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  1. #11
    Quote Originally Posted by njhussey View Post
    Yeah, mines not been the same since taking it off, not even sure why I took it off now...gave up trying to get it back to where it was before ;)
    I'll post some pictures later but I can report that the aluminium depth stop is just a cover over the top of the spring. When I took it off the spring mechanism underneath was un-affected.
    Building a CNC machine to make a better one since 2010 . . .
    MK1 (1st photo), MK2, MK3, MK4

  2. #12
    Some updates. First of all taking the cover off is no big deal - the spring mechanism is not affected:
    Click image for larger version. 

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    .
    I noticed that the casting was not great with some flash around the holes so I filled them flush:
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    .
    Then I had a look behind the electrical box on the front - glad I did as one of the wires had been trapped by one of the plastic ribs:
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    I re-seated it so the cable was free.
    .
    Then I drilled and tapped the casing to take an angle bracket, then squared it up with the chuck (to try to get them parallel to each other and keep the DRO accurate):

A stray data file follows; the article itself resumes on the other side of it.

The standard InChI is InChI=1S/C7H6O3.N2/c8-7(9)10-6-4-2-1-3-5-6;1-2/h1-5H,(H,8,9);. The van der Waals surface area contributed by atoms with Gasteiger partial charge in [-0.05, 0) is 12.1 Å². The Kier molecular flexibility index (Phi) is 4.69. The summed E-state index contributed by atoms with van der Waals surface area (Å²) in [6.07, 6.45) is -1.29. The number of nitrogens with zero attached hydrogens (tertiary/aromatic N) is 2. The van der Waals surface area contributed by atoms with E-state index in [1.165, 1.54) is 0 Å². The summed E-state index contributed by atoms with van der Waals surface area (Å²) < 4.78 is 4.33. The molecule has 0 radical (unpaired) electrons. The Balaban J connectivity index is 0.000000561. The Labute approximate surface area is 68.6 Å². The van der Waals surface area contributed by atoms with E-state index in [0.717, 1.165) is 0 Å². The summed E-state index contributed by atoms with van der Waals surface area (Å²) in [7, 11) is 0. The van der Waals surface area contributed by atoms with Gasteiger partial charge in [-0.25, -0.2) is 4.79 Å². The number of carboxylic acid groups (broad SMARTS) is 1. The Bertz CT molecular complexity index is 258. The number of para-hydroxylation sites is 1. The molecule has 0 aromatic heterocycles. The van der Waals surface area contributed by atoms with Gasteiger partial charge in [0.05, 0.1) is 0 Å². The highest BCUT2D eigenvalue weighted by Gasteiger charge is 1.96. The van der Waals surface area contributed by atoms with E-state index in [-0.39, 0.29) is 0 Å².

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    .
    Then I machined up a plate bracket, bolted a piece of extrusion to the plate, then mounted the DRO:
    Click image for larger version. 

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    .
    Then I used a couple of M6 rose joints and threaded rod to join the DRO to the quill depth stop arm. This is because I couldn't be sure that the DRO would be absolutely parallel to the quill and didn't want to side load the slider. Also there is a tiny bit of play in the quill when extended which would also load the slider. Keeping the rod long minimises any error:
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    Here it is fully extended:
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    .
    I had to cut a bit off the end of the spring cover / depth stop casting so it didn't hit the DRO slider.
    .
    Works a treat - the quill can be locked off at any depth by setting the nut on the underside of the depth stop threaded rod, or a maximum depth can be set by the nut on the top side of the threaded rod. Only probably is that the DRO readout slider resonates/buzzes quite loudly when the drill is running. I'll have a look and see if there is a pre-load set screw somewhere to take out the play.
    .
    ________
    .
    On a related note I also managed to knock up a drill press table with fence, hold down mini-clamps, horizontal clamps, and G-clamp options, plus there will be a production-stop on the fence for repeat jobs. Centre pocket is to take a 60x60x18 mini spoil board which can be replaced when it is full of holes.
    .
    Here it is being machined, then some of the bits trial fitted:
    Click image for larger version. 

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    .
    And here it is with a trial fit on the drill press (still need to add bracket to the underside to hold it onto the table):